Skip to content

No Win Situation

February 22, 2009

Patriarchy is all about double-binds. One of the most powerful dynamics is to create a Scylla and Charybdis, so that there is no safe course for a women to sail between them. I see it everywhere I look, and recently I was reminded of it in Piny’s post on Carol Lay’s dieting at Feministe. Where I’m going with this is that it isn’t about weight; it’s about everything. Including virginity.

In the diet post, all the things happened that never don’t happen. Folks defended the diet and exercise regimen by basically calling the critics fat and lazy. Critics self-credentialed by saying how much they ate and how much they exercised. Folks chose sides and pointed fingers. There was a whole lot of “I’m not like them.” This is all as inevitable as victim-blaming in comments about rape.

Not long ago I posted both here and at Feministing about the Commodity Model and the Performance Model, the stuff I wrote my YMY essay about, in the context of Natalie Dylan’s highly publicized virginity auction. One thing I noted about the Commodity Model was that it placed a premium on virginity. Ninapendamaishi pointed out that this was not her experience:

I’ve never felt virginity is considered valuable in our culture.
In fact, I’ve known many more men my age who were interested in finding a partner who would have sex soon and was already good in bed without them having to take some time to learn together.

In some ways, I think that’s just as shallow as looking for a virgin.

Ninapendamaishi’s criticism is one I’ve heard a few times. Lots of women don’t have the experience where their virginity is valued; instead, they get derided for it.

In fact, I did touch on this in Toward A Performance Model, by contrasting the abstinence-only crowd and their virginity-fetishizing with “pick-up artists” and other “libertines” who want women to give them sex early and often. See p. 32. But I hadn’t really focused on how this creates a double-bind around virginity. Lots of women are well acquainted with it: virginity as shameful, called evidence of undesirability or brokenness. Just as “slut” pairs with “prude.”

This is all about maintaining women’s sexuality as something of value to men: keeping it for men, giving it up for men. When a woman makes a truly autonomous decision, whatever it is, that is a threat. Women are dissuaded from doing that by Scylla and Charybdis: if they give the “slut” label a wide berth, they can almost always be labelled a prude; if they try to prove they are no prude, they can almost always be called “slut.” The “right decision” is an illusion; even if we simply ask in the abstract at what age a woman should lose her virginity, there is no age that will keep her safe from criticism. 15? Too early. 22? Too late? Anything in between is wrong both ways by somebody’s lights. There’s no safe choice, no choice that won’t be judged. That’s the daily dynamic of patriarchy, the one that I don’t have to live but that I learned about by listening: that there is no choice that won’t be judged. Merely by making a choice, a woman is judged.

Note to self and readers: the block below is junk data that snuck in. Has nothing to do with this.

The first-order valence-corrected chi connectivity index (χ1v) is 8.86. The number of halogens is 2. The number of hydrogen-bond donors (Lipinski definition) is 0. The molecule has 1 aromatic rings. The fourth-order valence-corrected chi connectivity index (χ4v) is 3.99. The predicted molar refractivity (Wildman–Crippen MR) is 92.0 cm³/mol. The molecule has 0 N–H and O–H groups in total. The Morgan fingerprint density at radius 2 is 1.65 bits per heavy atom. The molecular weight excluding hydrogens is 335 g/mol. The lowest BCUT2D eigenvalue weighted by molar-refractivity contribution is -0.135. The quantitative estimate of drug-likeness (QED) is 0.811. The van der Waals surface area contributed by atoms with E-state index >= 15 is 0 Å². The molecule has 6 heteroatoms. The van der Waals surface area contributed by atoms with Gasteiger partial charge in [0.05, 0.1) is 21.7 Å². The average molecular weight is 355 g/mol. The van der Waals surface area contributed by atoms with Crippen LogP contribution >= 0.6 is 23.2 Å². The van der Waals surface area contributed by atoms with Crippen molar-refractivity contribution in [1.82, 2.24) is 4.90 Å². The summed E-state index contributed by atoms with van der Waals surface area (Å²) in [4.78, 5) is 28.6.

(See also women’s clothing. Anything that’s not clearly too sexy could be called too frumpy, and vice versa. Every choice is subject to judgment. Men have business clothing choices that are uniform and not subject to second-guessing.)

Zuzu added an important thought as I was writing this. It’s about appetites: both the Carol Lay thing and the virginity issue. Women are not supposed to have appetites. Subjects have appetites. Objects are defined by how they are used (consumed) by subjects. But either indulging or refraining for one’s own reasons and desires are acts of agency. Women are told to do either or both of these things to please others: not as they see fit, but when and how they are told.

 If we’re serious about women’s sexual autonomy, if women are really subjects, we have to respect decisionmaking that serves first their own interests. If a woman is free to choose — supported in choosing — when and how to be sexual, her choice may be “not.” Some folks are asexual, others are only interested in being sexual within a narrow range of circumstances. The only basis for evaluating a woman’s decisions that really respects her autonomy is “what’s right for her?” Neither finger-wagging at sluts, nor at prudes, is consistent with that.

add to del.icio.usAdd to Blinkslistadd to furlDigg itadd to ma.gnoliaStumble It!add to simpyseed the vineTailRankpost to facebook

5 Comments leave one →
  1. John permalink
    February 22, 2009 12:37 pm

    Thomas,

    “Neither finger-wagging at sluts, nor at prudes, is consistent with that.”

    absolutely.

    “The “right decision” is an illusion; even if we simply ask in the abstract at what age a woman should lose her virginity, there is no age that will keep her safe from criticism. 15? Too early. 22? Too late? Anything in between is wrong both ways by somebody’s lights. There’s no safe choice, no choice that won’t be judged. That’s the daily dynamic of patriarchy, the one that I don’t have to live but that I learned about by listening: that there is no choice that won’t be judged. Merely by making a choice, a woman is judged.”